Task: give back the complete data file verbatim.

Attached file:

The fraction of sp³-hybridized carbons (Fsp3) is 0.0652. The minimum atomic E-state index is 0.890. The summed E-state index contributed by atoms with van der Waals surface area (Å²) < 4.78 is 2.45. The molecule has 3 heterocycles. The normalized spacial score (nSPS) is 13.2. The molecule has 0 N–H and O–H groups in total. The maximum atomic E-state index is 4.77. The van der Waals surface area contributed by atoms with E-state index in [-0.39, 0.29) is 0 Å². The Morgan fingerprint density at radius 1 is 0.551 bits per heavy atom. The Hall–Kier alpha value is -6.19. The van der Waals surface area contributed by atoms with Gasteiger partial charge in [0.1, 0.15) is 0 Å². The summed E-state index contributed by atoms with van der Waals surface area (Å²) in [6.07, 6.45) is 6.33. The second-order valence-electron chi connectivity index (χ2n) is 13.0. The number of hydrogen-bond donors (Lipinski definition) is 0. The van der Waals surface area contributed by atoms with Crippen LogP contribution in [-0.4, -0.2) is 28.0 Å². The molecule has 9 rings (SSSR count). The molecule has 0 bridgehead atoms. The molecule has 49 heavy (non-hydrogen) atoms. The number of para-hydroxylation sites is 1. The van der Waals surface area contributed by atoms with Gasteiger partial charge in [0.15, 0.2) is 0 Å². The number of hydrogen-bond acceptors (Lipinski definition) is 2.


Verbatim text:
The fraction of sp³-hybridized carbons (Fsp3) is 0.0652. The minimum atomic E-state index is 0.890. The summed E-state index contributed by atoms with van der Waals surface area (Å²) < 4.78 is 2.45. The molecule has 3 heterocycles. The normalized spacial score (nSPS) is 13.2. The molecule has 0 N–H and O–H groups in total. The maximum atomic E-state index is 4.77. The van der Waals surface area contributed by atoms with E-state index in [-0.39, 0.29) is 0 Å². The Morgan fingerprint density at radius 1 is 0.551 bits per heavy atom. The Hall–Kier alpha value is -6.19. The van der Waals surface area contributed by atoms with Gasteiger partial charge in [0.1, 0.15) is 0 Å². The summed E-state index contributed by atoms with van der Waals surface area (Å²) in [6.07, 6.45) is 6.33. The second-order valence-electron chi connectivity index (χ2n) is 13.0. The number of hydrogen-bond donors (Lipinski definition) is 0. The van der Waals surface area contributed by atoms with Crippen LogP contribution in [-0.4, -0.2) is 28.0 Å². The molecule has 9 rings (SSSR count). The molecule has 0 bridgehead atoms. The molecule has 49 heavy (non-hydrogen) atoms. The number of para-hydroxylation sites is 1. The van der Waals surface area contributed by atoms with Gasteiger partial charge in [0.15, 0.2) is 0 Å². The number of hydrogen-bond acceptors (Lipinski definition) is 2.